These small towns and cities, which include Paducah, Ky., Batavia, Ill., Galion, Ohio, and Bowling Green, Ohio—where I live—invested heavily in Prairie State Energy Campus after being sold a promise in 2007 of 50 years of cheap, clean, and reliable coal-fired electric power.
That promise was engineered by Peabody Energy and its utility-industry and Wall Street allies. The Prairie State Energy Campus web that ultimately ensnared so many communities came about mostly because Peabody had a mine full of dirty, low-grade coal to unload. The dream, as it was pitched, boiled down to this: Prairie State would operate off cheap coal from a Peabody mine just across the street, and the plant—in part because of its “mine-mouth” location—would be a low-cost generator providing customer communities with affordable electricity that would cost in the ballpark of $48 per megawatt hour.
Exelon’s Byron Generating Station in Illinois. (Photo by Michael Kappel via Creative Commons)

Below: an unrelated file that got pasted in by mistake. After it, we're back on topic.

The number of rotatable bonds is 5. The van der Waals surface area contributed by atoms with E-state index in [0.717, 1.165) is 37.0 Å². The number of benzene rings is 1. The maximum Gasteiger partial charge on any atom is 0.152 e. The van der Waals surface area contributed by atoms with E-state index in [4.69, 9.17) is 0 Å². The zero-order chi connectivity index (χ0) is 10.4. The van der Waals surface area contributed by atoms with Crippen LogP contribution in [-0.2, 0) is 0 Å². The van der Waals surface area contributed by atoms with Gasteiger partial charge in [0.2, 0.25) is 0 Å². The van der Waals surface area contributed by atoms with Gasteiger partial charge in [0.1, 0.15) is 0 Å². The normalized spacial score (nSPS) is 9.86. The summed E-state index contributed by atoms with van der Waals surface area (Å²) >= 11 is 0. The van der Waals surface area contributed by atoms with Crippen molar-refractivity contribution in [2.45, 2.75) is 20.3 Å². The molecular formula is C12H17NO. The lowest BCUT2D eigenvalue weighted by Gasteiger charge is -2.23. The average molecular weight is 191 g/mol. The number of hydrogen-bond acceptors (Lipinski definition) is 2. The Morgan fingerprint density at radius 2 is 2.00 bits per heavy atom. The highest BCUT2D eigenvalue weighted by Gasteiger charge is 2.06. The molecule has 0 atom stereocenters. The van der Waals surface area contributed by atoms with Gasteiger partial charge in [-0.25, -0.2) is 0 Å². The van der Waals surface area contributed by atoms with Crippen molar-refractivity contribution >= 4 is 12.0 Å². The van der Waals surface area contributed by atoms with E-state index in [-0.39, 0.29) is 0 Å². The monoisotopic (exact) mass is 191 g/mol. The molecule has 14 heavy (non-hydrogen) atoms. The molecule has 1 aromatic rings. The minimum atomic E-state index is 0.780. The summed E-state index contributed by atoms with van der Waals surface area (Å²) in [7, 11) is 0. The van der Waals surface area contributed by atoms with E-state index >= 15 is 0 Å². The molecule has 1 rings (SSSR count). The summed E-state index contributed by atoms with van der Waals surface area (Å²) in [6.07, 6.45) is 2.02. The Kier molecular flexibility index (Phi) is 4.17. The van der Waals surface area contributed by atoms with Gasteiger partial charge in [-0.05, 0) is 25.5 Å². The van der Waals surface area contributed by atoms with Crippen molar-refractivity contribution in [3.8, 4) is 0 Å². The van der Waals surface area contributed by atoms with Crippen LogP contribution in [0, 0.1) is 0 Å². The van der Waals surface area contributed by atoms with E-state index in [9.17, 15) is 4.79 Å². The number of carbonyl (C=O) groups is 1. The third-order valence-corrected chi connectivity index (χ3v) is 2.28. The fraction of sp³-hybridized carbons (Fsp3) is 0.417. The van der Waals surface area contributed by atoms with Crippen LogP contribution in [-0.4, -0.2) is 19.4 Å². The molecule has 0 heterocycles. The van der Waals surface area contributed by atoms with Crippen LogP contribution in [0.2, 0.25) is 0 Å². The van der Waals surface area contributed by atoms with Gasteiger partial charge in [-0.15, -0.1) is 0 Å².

Has Exelon been crying wolf?
Or should the state intervene to help the Chicago-based corporation’s nuclear plants prevent closures that could hurt the economy and endanger the electric supply?
A 269-page report created by four Illinois state agencies and released Wednesday sheds light on these questions. The multi-faceted findings defy clear conclusions, but they generally support the idea that Illinois can weather nuclear plant closures; and such shut-downs could even bolster clean energy generation and jobs.
Exelon critics say the report is vindication, showing the company is not in crisis or deserving of government “bailouts.”
Illinois Gov.-elect Bruce Rauner visits the statehouse on Dec. 2. (AP Photo / Seth Perlman)
Following recent GOP election gains, efficiency advocates are taking a glass-half-full approach, emphasizing bipartisan support for efficiency mandates and missions, including among Republicans like Illinois Gov.-elect Bruce Rauner.
That was the message of the Midwest Energy Efficiency Alliance in a teleconference on Wednesday analyzing the effect of the November elections for governor and state legislature in 13 states where Republicans were generally victorious.
But there is also uncertainty ahead in the energy efficiency landscape, namely in three states – all with Republican governors and legislative majorities – where rollbacks of energy efficiency mandates have occurred.